I often hear people making derogatory remarks about “politique de salon”. They fail to realise that winning elections and governing a nation do not always require the same skill sets.
* A worsening of the economic situation and its impacts on the population would make it politically risky to hang on to power until 2024, thus the talks lately about the government’s intention to go for snap elections. Hon Padayachy’s Budget and the other measure in favour of Muslim widows, who had married religiously under the Muslim Personal Law, point to a well-thought-out strategy to do what matters electorally. What do you think?
A snap election could come not only to forestall a worsening economic situation but also as a result of other events lurking over the horizon. The present regime scores much higher on political strategizing than it does on governance and management of public affairs. Whilst it may in fact have contingency plans in case it is either forced to go for early elections or it feels compelled to take a calculated risk in dissolving the National Assembly before the end of its term, the opposition which is still talking about elections in two years’ time will be nonplussed. I said the opposition is still talking about elections in two years but I did not say planning for election in two years’ time! Worse still, the opposition does not seem to have any contingency planning for an early election.
Whilst the government maintains sanitary restrictions which clip the wings of the opposition, it goes about business as usual with official gatherings or campaigning events disguised as national events and secures maximum media coverage for its political messaging.
We also note that while Mauritius is being marketed abroad as a safe destination for tourists and we are told that we can expect a million tourists visiting the country, yet domestically we are told that the Covid situation compels government to postpone municipal elections sine die.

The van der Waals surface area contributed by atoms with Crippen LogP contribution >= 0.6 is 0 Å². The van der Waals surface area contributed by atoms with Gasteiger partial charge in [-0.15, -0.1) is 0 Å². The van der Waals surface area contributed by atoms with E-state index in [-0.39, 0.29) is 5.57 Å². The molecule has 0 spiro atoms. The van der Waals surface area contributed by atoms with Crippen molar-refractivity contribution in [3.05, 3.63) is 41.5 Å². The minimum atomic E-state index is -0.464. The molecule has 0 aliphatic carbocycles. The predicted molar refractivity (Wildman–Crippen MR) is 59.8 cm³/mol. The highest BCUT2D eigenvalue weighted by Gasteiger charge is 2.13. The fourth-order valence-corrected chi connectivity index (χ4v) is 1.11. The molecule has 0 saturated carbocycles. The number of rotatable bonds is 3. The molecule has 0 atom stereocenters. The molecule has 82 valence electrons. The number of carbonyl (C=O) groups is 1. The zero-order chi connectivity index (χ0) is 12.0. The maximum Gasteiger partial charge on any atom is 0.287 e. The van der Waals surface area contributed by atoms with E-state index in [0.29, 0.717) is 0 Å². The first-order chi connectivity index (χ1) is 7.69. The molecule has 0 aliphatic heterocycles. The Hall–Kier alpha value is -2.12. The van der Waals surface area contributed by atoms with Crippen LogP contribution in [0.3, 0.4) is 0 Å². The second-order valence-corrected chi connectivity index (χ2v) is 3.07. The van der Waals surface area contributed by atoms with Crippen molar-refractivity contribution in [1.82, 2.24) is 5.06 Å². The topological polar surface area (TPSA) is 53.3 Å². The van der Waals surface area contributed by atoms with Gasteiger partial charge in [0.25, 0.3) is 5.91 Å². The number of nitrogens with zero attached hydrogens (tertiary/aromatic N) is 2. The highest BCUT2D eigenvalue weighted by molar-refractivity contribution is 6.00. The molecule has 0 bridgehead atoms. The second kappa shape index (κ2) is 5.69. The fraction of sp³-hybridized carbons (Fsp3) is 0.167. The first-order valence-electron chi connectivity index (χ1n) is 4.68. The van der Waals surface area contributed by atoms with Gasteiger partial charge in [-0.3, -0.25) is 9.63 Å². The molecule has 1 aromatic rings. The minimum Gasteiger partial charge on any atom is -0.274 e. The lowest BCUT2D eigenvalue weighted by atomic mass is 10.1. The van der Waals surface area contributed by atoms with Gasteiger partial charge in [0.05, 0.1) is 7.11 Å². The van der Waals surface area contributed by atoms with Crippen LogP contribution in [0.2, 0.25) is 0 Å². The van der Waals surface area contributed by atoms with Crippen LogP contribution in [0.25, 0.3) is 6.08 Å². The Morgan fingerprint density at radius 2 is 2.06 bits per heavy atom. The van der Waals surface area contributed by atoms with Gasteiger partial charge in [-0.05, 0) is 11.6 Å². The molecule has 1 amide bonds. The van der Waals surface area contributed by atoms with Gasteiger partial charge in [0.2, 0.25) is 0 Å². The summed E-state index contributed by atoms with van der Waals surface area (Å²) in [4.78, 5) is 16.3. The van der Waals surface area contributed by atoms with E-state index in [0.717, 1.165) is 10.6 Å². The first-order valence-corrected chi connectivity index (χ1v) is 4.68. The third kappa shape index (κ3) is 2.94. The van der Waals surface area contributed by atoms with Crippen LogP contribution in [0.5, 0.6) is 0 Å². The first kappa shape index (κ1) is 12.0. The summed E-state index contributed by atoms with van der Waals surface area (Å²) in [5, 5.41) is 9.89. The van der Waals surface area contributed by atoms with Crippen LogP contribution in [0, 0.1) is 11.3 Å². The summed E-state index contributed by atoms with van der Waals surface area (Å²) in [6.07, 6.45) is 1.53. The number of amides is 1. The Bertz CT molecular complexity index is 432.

* The presentation of the Budget will have put on the backburner, possibly temporarily, the other controversial issues which have dominated public discussions in the past few weeks. Let’s first take up the allegations of torture made against some police units. Opinions may differ about what’s required to probe into this matter — a commission of inquiry rather than a judicial inquiry –, isn’t it important that we should not miss out on the imperative not to undermine the credibility of the police force – for the sake of the rule of law?
No one can undermine the credibility of the Police Force as much as police officers themselves can. No enquiry will undermine trust in the police but can in fact by holding errant police officers accountable give new impetus to discipline within the force and enhance the respect that a law enforcement agency worth its salt deserves.
I do not believe that the recent events warrant a commission of inquiry. Is our criminal process not adequate to deal with gross violations of the Criminal Code? Can an enquiry ordered by the DPP as opposed to one initiated by the political executive not yield better results at this juncture?
However, I believe that the suggestion from a group of lawyers for a Presidential Commission on the lines of the Mackay Commission appointed by the Labour government in 1996 to look at reforms in the judicial system, deserves more attention. Such a commission will not be looking at who may be guilty of alleged violations of the law as reported recently but at the broader picture: the recruitment and training of police officers, community policing, facilities and technology available to police officers, the role of the police as investigator and prosecutor and so on.
* It is widely believed that there exists two parallel forces within the Mauritius Police Force: one that looks after the standard police operations, and the other with the sole responsibility of investigating crime. How can the Commissioner of Police, past and present, be held to account for alleged dereliction of duty if they are not truly independent and empowered to command and discipline the entire force?